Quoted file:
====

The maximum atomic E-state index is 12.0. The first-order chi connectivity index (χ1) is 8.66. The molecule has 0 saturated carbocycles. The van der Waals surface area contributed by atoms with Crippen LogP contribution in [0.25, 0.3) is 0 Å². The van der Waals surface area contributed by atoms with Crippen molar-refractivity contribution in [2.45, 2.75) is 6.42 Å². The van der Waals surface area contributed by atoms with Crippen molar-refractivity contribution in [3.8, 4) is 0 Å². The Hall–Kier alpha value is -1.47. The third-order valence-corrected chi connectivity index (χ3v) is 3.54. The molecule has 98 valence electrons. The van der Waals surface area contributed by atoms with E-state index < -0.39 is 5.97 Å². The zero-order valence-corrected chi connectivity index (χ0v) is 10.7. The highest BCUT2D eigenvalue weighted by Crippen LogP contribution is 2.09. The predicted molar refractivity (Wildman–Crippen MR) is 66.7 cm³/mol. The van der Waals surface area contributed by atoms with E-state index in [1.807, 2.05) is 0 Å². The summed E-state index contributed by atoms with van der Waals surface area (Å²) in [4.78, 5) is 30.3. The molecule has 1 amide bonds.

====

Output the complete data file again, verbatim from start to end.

The maximum atomic E-state index is 12.0. The first-order chi connectivity index (χ1) is 8.66. The molecule has 0 saturated carbocycles. The van der Waals surface area contributed by atoms with Crippen LogP contribution in [0.25, 0.3) is 0 Å². The van der Waals surface area contributed by atoms with Crippen molar-refractivity contribution in [2.45, 2.75) is 6.42 Å². The van der Waals surface area contributed by atoms with Crippen molar-refractivity contribution in [3.8, 4) is 0 Å². The Hall–Kier alpha value is -1.47. The third-order valence-corrected chi connectivity index (χ3v) is 3.54. The molecule has 98 valence electrons. The van der Waals surface area contributed by atoms with E-state index < -0.39 is 5.97 Å². The zero-order valence-corrected chi connectivity index (χ0v) is 10.7. The highest BCUT2D eigenvalue weighted by Crippen LogP contribution is 2.09. The predicted molar refractivity (Wildman–Crippen MR) is 66.7 cm³/mol. The van der Waals surface area contributed by atoms with E-state index in [1.807, 2.05) is 0 Å². The summed E-state index contributed by atoms with van der Waals surface area (Å²) in [4.78, 5) is 30.3. The molecule has 1 amide bonds.